The combination of regret, fatigue, utter simplicity, backward-looking gratitude, loss perceived if unexpressed, and barely-hinted-at relief is perfectly captured by the rhyming words that seem inevitable and yet strain against each other, by the rich associations of “harvest,” and by the stately pace of the language that suggests both rue and ripeness. What to do with insights that word themselves so flawlessly that it seems almost wrong to diminish them by dressing them in words other than those they wear so well?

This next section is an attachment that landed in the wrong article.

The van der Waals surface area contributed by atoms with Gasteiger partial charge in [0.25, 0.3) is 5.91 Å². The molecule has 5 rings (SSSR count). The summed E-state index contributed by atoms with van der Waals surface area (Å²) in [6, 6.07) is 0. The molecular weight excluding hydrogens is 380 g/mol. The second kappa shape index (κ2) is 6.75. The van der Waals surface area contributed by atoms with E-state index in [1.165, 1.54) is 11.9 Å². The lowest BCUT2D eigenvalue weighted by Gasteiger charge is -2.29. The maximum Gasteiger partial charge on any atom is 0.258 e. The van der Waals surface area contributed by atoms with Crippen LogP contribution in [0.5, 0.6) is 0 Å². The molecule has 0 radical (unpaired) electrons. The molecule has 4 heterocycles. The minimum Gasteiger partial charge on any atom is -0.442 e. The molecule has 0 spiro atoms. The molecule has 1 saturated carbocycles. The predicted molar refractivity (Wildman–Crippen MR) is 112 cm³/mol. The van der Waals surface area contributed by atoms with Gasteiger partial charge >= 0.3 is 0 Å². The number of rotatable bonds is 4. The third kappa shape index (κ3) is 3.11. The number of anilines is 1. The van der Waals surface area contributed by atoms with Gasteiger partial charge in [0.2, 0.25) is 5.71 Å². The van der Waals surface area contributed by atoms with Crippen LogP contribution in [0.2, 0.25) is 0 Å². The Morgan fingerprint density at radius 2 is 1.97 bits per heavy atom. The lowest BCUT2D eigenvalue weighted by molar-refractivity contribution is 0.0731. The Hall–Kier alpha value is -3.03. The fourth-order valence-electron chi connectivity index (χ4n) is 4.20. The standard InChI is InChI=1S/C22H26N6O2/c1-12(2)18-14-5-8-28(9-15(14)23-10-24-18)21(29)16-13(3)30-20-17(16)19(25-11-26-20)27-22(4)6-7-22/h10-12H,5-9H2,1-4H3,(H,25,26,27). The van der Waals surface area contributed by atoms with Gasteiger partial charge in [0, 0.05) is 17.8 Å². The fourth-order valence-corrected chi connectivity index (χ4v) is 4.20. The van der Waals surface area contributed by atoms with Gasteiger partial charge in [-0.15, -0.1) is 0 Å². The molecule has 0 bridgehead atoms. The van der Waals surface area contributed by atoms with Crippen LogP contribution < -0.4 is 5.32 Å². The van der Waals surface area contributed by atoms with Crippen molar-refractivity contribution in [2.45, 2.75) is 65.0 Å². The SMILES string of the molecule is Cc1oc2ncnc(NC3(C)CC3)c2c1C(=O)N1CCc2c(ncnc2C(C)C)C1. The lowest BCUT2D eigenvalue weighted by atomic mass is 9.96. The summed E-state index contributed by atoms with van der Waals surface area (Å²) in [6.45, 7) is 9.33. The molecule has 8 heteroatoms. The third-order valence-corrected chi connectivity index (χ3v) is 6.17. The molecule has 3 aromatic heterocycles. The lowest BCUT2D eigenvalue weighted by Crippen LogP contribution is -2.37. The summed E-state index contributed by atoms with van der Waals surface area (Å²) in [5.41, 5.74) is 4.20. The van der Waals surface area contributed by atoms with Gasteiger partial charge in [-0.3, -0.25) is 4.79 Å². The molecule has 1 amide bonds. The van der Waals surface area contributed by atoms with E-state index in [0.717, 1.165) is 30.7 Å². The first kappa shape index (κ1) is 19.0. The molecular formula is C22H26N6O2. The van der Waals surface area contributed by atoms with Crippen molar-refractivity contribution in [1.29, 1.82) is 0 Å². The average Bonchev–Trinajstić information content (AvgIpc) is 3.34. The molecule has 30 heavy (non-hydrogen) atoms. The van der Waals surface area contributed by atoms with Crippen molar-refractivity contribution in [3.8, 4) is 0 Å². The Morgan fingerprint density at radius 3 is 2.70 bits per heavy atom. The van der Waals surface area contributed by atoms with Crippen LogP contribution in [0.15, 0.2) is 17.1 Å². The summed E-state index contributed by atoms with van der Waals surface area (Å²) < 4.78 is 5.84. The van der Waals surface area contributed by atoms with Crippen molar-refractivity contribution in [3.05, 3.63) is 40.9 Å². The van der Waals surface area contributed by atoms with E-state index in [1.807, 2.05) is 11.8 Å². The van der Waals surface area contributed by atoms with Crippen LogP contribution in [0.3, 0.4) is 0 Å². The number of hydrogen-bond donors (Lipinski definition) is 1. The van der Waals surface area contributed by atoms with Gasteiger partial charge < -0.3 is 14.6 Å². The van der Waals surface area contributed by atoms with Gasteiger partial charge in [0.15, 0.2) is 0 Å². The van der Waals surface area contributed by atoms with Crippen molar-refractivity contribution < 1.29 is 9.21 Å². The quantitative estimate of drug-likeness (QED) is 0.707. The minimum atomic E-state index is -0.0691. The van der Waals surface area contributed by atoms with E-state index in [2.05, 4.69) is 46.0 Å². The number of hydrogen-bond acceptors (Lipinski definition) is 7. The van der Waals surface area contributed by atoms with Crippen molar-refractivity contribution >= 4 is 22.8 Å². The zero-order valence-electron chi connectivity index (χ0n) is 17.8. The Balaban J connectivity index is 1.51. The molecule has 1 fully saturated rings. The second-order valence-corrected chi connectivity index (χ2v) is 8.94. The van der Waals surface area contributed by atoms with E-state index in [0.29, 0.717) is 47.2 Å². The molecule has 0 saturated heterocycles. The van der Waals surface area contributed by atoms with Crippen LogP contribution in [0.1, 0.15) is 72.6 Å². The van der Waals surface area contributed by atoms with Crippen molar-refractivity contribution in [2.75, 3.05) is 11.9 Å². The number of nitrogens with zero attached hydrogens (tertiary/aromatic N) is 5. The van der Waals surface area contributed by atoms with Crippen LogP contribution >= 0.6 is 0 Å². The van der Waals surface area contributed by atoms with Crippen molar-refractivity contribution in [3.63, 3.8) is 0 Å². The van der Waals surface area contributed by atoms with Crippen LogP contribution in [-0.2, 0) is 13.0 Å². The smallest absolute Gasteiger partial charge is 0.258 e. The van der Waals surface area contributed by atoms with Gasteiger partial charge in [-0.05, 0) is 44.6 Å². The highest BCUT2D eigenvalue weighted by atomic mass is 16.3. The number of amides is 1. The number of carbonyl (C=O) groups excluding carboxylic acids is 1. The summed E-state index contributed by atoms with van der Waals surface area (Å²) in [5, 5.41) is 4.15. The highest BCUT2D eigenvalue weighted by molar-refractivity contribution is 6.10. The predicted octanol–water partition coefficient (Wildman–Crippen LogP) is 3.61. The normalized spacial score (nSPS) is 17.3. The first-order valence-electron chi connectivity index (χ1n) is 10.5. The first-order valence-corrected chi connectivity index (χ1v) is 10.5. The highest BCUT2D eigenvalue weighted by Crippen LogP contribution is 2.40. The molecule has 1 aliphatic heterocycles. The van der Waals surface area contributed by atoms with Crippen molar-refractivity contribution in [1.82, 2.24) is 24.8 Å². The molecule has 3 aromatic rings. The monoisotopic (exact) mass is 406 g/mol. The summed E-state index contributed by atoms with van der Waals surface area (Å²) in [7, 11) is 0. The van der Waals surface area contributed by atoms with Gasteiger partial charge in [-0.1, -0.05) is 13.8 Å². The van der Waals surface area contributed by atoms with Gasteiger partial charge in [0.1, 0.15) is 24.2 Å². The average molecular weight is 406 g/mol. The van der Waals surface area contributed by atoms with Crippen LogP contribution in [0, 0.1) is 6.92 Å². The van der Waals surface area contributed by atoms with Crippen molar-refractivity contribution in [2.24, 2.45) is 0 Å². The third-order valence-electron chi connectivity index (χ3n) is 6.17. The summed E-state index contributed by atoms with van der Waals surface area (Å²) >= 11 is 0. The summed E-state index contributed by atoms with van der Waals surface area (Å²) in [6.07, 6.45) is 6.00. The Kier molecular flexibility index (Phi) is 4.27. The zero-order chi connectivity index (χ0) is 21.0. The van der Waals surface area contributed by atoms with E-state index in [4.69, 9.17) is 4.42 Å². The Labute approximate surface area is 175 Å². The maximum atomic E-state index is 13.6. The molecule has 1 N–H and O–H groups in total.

Even the best translation is, by its very nature, “a diminished thing,” but how else make the original at least partly accessible to a foreign reader? Diminished or not, great poems should—and do—belong to everyone, but only translation makes it possible for foreign-language readers to claim what is and ought to be theirs. I think the work of the translator is to give those readers as full and accurate an impression as possible of the original unavailable to them—its sense, sound, imagery and tone—without pretending that he has done, or can do, the admittedly impossible.





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Rhina P. Espaillat